The responsibility is exciting, but it’s also daunting. Every word we write counts.
As an aside, if you’ve been waiting to jump in the food writing business yourself, now’s the time.
Good: Send Noods
There has never been a better time to eat noodles in Dallas. Our pasta game is the strongest it’s ever been, and, maybe surprisingly, it’s not all because of Italian restaurants. Giuliano Matarese is doing incredible work at Mille Lire, yes, and so are David Uygur and Robert Baloga at Lucia, J Chastain at The Charles and Julian Barsotti at Nonna and Carbone’s.
But my favorite pastas in town are at Homewood and Sachet. And then there are the globe-hopping noodles Misti Norris makes at Petra and the Beast. Want an Asian bowl? Khao Noodle Shop is one of the best new restaurants in the country, beloved bar Cosmo’s serves killer bowls of pho and Chinese hand-pulled noodles are the stars at restaurants like Imperial Cuisine, Wu Wei Din and Xi’an Yummy Foods.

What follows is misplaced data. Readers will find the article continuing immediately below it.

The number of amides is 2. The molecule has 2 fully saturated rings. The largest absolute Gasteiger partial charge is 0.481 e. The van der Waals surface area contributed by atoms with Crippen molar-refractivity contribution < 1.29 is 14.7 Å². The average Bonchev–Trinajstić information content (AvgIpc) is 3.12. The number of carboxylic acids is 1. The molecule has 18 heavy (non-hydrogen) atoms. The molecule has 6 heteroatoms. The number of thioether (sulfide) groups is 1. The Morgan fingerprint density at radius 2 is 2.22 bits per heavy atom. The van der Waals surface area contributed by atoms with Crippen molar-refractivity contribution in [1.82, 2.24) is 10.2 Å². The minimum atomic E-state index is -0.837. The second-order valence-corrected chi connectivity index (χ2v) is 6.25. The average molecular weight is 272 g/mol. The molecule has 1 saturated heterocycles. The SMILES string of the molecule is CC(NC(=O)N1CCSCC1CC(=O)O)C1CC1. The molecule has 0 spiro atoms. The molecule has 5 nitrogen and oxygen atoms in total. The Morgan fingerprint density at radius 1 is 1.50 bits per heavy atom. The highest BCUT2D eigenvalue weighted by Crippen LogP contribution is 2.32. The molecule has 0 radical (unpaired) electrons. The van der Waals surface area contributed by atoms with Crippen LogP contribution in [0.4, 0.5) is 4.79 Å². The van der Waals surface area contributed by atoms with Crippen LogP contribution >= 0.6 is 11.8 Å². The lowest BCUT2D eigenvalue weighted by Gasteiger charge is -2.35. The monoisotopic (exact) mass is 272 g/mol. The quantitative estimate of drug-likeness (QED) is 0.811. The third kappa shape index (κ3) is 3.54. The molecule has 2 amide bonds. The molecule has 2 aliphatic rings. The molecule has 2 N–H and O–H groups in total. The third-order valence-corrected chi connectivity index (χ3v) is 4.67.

This is the golden age of rolled and cut — or hand-pulled — dough in Dallas.
Bad: Revenge of the $390 Steak
At the same time that casual restaurants proliferate and young chefs make their entries onto the stage, other Dallas restaurants are purveying $390 steaks, $4 deviled eggs (that’s $4 per egg), $35 enchiladas and a variety of new caviar service options. It’s a symptom of underlying income inequality fueling different economies for different diners.
The debate is raging on what effect extreme inequality has on a food scene; we’ve published editorials taking both sides. Ultimately, it’s pretty easy for a diner who can’t afford a $390 steak to simply not order it. But food writers who discuss such extravagances should be sure to inquire about issues like sustainability — the steak is flown in from Australia instead of being sourced locally — and economics.
Good: They Might Not Ruin the Bishop Arts District
OK, I’m a little out of my depth here, because I’m not an urban planner or an activist, just a guy who eats food. But the new development that has descended on Bishop Arts has, so far, offered up some pretty solid restaurants.